The History of Kentucky Bourbon

Thank you for your contributions to the Kentucky Bourbon Timeline. Bourbon Historians: Chuck Cowdery, Dixie Hibbs, Chris Morris, Mike Veach & Al Young, The Belle of Louisville, The Filson Historical Society, The Kentucky Historical Society, Members of the Kentucky Distillers' Association.

Kentucky Distillers’ Association;xNLx;614 Shelby Street, Frankfort KY;xNLx;enjoy@kybourbon.com;xNLx;;xNLx;

1821 BOURBON ADVERTISMENT

The term “Bourbon” was first printed in the Western Citizen Newspaper (Bourbon County), with the firm Stout and Adams advertising “Bourbon Whiskey by the barrel or keg.”

1830s Brand Name

Brand Name – It is a long-standing tradition among distillers to burn the distillery name onto the barrelhead. Early saloons stored barrels above the bar with the branded names visible to customers. This is how the term “brand-names” originated. Brand names such as Old Crow started to gain recognition in the 1830’s. Distiller E.H. Taylor took special care to ensure his Bourbon was distinctive by using brass rings on his barrels that he polished before each shipment. E. H. Taylor also had an elaborate trademark designed for his barrels.

1830 Louisville & Portland Canal

The opening of the Louisville and Portland Canal in 1830 marked the first major river improvement project to be successfully completed in the US. This two mile canal near Louisville Kentucky bypassed the Falls of the Ohio. Prior to the construction of the canal, shippers and boatmen relied on locals to assist in navigating the Falls of the Ohio. Furthermore, navigation in this area was exceptionally difficult during summer, fall, and winters months when the flow of the river was low. The completed canal decreased shipping costs and extended the shipping season.

1850 Railroad

The Louisville & Nashville (L&N) Railroad was chartered by the state of Kentucky in 1850. The first track extended just south of Louisville, but, by 1859, the track construction finally reached Nashville (180 miles). For more information, visit this link: www.kyhistory.com/cdm/singleitem/collection/ORP/id/2588/rec/1

1803 Louisiana Purchase

The Louisiana Purchase opened markets for trade in southern states along the Mississippi river. Whiskey was shipped downstream from Kentucky on flatboats, headed for their final destination of New Orleans.

1811 Steamboat

Using the design patented by John Fitch, Robert Fulton built the first steamboat in 1807. Four short years later, the steamboat arrived in Louisville, KY. Louisville is now the home of the only remaining authentic steamboat from that era, the historic 100 year old Belle of Louisville. For information, visit www.belleoflouisville.org.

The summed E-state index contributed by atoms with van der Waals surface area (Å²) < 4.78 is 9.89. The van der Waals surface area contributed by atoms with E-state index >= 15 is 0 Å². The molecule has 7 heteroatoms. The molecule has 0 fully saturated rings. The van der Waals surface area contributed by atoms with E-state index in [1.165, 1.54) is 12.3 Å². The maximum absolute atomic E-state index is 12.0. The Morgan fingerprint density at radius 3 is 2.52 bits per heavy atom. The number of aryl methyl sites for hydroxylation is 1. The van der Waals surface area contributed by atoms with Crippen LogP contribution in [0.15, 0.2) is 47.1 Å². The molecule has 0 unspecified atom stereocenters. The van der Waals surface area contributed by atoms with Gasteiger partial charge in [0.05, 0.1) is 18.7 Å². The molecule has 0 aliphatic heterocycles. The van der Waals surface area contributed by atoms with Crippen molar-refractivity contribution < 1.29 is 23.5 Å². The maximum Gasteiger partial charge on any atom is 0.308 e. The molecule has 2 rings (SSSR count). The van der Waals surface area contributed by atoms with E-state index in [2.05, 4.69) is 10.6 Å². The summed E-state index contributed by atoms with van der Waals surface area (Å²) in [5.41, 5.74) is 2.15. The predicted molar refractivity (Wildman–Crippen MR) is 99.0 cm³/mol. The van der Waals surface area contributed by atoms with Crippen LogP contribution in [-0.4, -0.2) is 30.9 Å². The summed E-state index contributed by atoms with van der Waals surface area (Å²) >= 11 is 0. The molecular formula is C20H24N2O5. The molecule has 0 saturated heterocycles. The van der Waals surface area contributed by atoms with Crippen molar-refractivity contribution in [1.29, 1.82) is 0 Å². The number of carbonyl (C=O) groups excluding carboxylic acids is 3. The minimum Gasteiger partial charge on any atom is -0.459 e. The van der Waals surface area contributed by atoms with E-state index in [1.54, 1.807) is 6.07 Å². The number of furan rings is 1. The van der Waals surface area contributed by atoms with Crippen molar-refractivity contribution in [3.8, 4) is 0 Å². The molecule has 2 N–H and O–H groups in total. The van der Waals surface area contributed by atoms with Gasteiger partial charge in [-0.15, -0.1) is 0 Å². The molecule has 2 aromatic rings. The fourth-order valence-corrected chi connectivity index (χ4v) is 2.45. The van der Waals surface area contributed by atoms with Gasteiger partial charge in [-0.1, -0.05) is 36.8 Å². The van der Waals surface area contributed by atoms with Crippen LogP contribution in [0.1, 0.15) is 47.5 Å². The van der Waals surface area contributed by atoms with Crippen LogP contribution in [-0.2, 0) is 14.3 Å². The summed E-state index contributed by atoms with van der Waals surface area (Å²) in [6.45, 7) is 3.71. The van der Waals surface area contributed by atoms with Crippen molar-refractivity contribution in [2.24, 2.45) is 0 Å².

1790 Revolutionary War Debt

At the recommendation of Treasury Secretary Alexander Hamilton, Congress voted to assume remaining war debts of the states in 1790. The combined state, foreign, and domestic war debts totaled $80 million. In order to pay these debts, the US Government levied a tax on alcohol. War debts paid by alcohol taxation began during the Revolutionary War and persist throughout American History. With the exception of the Spanish American War, debts from every American War have been paid with alcohol tax revenue.

1941 WWII

According to Mike Veach, “After the United States was drawn into the war by the attack on Pearl Harbor, the War Production Board assumed control of the distilling industry and oversaw a transition from the production of beverage alcohol to the production of industrial alcohol… the distilling industry was responsible for 44% of the 1.7 billion gallons of industrial alcohol produced during the war”. To learn more about the impact of whiskey on our nation’s history, pick up Kentucky Bourbon Whiskey: An American Heritage by Mike Veach. For more information, visit this link: http://www.amazon.com/Kentucky-Bourbon-Whiskey-American-Heritage/dp/0813141656

1919 Volstead Act

The power to enforce prohibition came with the Volstead Act. Gerald Carson, in his book The Social History of Bourbon explains, “the Volstead Act, named after Representative Andrew J. Volstead of Minnesota, the devoted dry who introduced the bill, provided drastic penalties for making or selling liquor”.

1919 Prohibition

On January 29th, 1919, Congress ratified the 18th Amendment to the US Constitution, prohibiting the production, transportation and sale of alcohol. Enforcement of prohibition began on January 17, 1920.

1920 -1933 Prohibition Permits

Only six permits were granted during prohibition for the bottling of medicinal whiskey. The following distilleries obtained one of the permits: Brown-Forman, Frankfort Distillery, James Thompson and Brothers, American Medical Spirits, Schenley Distillery, and A. Ph. Stitzel Distillery. For more information, visit this link: www.amazon.com/Social-History-Bourbon-Gerald-Carson/dp/0813126568/ref=sr_1_1?s=books&ie=UTF8&qid=1376934881&sr=1-1&keywords=the+social+history+of+bourbon

1928 Distiller’s Holiday

In order to replenish dwindling medicinal whiskey stock, the US Government allowed for 100 days of distilling. Three million gallons of medicinal whiskey were produced during this “Distiller’s Holiday”.

1933 Repeal of Prohibition